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#1 Teacher Concern is Workload - 2017 State of Education Report

Thursday, November 16, 2017   (0 Comments)
Posted by: Professional Educators of Tennessee
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FOR IMMEDIATE RELEASE

 

#1 Teacher Concern is Workload [Download Report]

 

In the 2017 State of Tennessee Education Survey, teachers responded to questions on 20 topics regarding education. Teacher Workload was rated as the most critical, followed closely by Salary, Literacy, and Parental Engagement. Ten of the topics were ranked as “Critical” or “Very Critical” by at least 70% of respondents.

The results come from Professional Educators of Tennessee’s annual membership survey. Responding to this survey were 536 educators from over 81 districts. Educators were asked to rate the following issues as being Very Critical, Critical, Somewhat Critical, or Not Critical. They were also asked to rate how they felt their district or school addressed the same issues.

  • Administrator Quality
  • Benefits
  • Hunger
  • Instructional Time
  • Lack of Respect
  • Literacy
  • Parental Engagement
  • Planning Time
  • Poverty
  • Professional Learning
  • Quality Resources
  • Salary
  • School Safety
  • Standards
  • Teacher Evaluation
  • Teacher Quality
  • Teacher Workload
  • Technology (or lack thereof)
  • Testing

According to the survey (in order), the top 10 most critical issues were: Teacher Workload, Salary, Literacy, Parental Engagement, Instructional Time, Planning Time, Lack of Respect, Benefits, School Safety, and Administrator Quality.

Top 10 Issues Graph - Click for full size image

What is interesting to note on this survey is not just which issues educators thought were most critical but how they perceived their districts/schools as addressing these issues. Only 29% of educators rated their districts as being above average concerning their workload. Educators rated districts at 31% above average for addressing salary issues. Whereas Literacy and School Safety were also considered critical issues, educators rated their districts well regarding them.

In addition, educators were also surveyed regarding their out-of-pocket spending. Ninety-one percent indicated they spent more than $100 a year with 21% stating they spend more than $500 per year out-of-pocket. One educator stated they spent more than $1000 per year while another stated they spent more than $2000.

Teacher Out-of-Pocket Spending Graph - Click for full size image

Also of significant note was which issues were not considered as critical by educators. Surprisingly, Testing and Teacher Evaluation were not in the top 10 most critical issues. Ranked 11-19 were Teacher Quality, Testing, Poverty, Quality Resources, Technology (or lack thereof), Hunger, Teacher Evaluation, Standards, and Professional Learning. In regard to Professional Learning, training provided outside of the district appears to be more specific to educator needs.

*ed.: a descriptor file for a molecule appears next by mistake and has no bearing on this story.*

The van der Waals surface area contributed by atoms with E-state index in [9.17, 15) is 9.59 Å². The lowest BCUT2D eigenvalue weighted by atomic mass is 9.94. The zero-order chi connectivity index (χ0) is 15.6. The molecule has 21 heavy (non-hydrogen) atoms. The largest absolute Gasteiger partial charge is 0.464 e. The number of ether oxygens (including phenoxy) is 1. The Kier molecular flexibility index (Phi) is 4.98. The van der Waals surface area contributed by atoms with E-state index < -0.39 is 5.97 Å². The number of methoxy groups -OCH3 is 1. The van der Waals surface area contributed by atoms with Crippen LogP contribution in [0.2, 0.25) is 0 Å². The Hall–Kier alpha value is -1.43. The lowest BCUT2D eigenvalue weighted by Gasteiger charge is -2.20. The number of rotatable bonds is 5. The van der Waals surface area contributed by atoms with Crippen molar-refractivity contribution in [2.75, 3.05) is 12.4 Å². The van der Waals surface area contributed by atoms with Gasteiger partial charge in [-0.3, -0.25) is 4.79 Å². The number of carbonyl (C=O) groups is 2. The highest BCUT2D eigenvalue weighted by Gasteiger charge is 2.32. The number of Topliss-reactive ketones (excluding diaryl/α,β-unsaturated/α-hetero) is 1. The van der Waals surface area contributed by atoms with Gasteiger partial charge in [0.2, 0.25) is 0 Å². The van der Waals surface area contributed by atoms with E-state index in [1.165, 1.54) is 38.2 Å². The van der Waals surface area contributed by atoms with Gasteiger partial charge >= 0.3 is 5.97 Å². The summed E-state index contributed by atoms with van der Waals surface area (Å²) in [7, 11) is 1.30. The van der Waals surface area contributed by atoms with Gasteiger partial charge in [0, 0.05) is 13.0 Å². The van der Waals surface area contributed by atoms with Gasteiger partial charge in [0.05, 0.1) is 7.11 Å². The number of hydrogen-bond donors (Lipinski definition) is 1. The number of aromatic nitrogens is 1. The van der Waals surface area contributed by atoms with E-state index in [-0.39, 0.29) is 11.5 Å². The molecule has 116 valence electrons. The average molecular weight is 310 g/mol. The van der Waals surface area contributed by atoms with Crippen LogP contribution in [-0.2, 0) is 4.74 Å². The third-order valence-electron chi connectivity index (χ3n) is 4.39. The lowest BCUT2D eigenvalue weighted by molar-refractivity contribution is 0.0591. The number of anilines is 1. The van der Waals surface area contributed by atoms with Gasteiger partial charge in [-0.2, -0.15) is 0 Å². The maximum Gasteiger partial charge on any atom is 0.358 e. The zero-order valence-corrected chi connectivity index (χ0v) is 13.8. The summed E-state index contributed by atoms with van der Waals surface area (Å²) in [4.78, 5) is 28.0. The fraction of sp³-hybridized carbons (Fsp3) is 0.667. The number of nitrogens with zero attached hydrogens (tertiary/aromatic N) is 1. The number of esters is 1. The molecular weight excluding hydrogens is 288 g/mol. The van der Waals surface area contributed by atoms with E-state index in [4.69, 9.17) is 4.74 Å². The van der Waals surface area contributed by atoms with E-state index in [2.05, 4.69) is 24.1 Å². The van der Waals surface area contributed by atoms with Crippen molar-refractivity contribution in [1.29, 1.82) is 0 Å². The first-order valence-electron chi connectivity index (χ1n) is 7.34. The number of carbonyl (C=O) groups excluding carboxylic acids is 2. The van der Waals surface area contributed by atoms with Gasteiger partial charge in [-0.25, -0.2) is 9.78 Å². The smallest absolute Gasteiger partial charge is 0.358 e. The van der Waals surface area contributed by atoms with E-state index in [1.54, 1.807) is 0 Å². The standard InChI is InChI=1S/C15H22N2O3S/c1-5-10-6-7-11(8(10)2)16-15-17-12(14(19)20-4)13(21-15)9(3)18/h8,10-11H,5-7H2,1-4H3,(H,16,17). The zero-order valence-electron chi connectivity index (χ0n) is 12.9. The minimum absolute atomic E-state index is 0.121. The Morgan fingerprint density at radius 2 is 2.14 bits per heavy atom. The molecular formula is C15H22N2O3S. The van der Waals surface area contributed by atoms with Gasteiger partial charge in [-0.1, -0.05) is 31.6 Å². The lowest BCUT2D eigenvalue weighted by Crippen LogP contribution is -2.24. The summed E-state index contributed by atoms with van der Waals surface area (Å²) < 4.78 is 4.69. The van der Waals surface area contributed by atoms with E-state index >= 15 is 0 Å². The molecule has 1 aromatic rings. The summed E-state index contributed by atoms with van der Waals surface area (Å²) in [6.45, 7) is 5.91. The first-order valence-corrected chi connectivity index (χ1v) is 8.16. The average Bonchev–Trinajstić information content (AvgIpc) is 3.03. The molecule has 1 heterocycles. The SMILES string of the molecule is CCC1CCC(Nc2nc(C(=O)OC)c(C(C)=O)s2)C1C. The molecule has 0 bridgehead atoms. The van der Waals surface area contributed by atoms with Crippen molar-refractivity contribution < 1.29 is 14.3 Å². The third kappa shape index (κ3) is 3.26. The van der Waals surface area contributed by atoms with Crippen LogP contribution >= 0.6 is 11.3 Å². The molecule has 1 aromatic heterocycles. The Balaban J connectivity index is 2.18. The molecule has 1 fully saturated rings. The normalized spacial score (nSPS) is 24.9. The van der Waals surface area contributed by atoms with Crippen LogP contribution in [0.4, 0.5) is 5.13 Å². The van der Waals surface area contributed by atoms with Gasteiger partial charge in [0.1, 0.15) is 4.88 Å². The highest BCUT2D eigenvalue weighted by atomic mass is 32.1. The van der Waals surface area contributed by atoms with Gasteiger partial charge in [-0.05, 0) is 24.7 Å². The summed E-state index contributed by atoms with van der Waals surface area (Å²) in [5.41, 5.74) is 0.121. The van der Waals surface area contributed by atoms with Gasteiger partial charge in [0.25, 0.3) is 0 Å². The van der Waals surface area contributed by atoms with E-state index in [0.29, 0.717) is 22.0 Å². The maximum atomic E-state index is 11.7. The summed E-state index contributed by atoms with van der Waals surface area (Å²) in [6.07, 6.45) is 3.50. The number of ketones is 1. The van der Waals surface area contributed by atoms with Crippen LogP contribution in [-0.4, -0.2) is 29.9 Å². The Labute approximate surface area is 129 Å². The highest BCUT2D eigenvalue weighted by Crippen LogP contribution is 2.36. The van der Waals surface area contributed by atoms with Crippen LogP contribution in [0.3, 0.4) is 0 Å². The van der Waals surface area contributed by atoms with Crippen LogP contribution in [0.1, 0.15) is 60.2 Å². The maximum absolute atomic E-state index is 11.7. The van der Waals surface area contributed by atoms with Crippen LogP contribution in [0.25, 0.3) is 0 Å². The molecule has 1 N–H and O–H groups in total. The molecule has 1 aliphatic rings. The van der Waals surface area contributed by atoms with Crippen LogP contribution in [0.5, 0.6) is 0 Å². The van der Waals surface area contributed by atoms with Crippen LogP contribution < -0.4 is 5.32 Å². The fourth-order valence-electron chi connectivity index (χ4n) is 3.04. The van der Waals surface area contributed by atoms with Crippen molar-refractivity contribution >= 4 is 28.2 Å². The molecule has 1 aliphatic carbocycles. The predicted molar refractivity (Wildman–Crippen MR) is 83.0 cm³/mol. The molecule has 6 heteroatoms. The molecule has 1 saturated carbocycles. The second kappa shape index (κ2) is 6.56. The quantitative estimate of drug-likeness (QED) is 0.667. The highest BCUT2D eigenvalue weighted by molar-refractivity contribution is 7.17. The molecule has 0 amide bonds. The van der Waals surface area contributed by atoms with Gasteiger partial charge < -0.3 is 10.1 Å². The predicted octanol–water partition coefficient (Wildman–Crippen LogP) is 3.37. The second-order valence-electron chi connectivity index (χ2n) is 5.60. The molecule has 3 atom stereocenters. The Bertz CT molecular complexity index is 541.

The survey also included the opportunity for respondents to leave general comments with an open-ended question. Two hundred fifty (250) educators left comments, and "test", "tests" or "testing" was mentioned 68 times. "[Teacher] evaluation" was mentioned 19 times. An issue that was not included in the specific topics that were surveyed, but that was mentioned in the open-ended question, was class size. Class size was a concern for several respondents, and we also feel it is a critical issue.

However, the number one issue is undoubtedly excessive educator/teacher workload. Stakeholders at all levels should make it a priority to work together in order to reduce excessive educator workload, at the same time providing salary increases that will actually go into the teachers’ paychecks and not just to the district coffers.

These results generally align with previous findings from past surveys. Additionally, we feel it is also imperative that the state should ensure that classrooms are adequately funded and work to reduce teacher out-of-pocket expenditures.

 

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Professional Educators of Tennessee is a non-partisan teacher association headquartered in Brentwood, Tennessee. Permission to reprint in whole or in part is hereby granted, provided that the author and the association are properly cited. For more information on this subject or any education issue please contact Professional Educators of Tennessee. To schedule an interview please contact Audrey Shores, Director of Communications, at 1-800-471-4867 ext.102.

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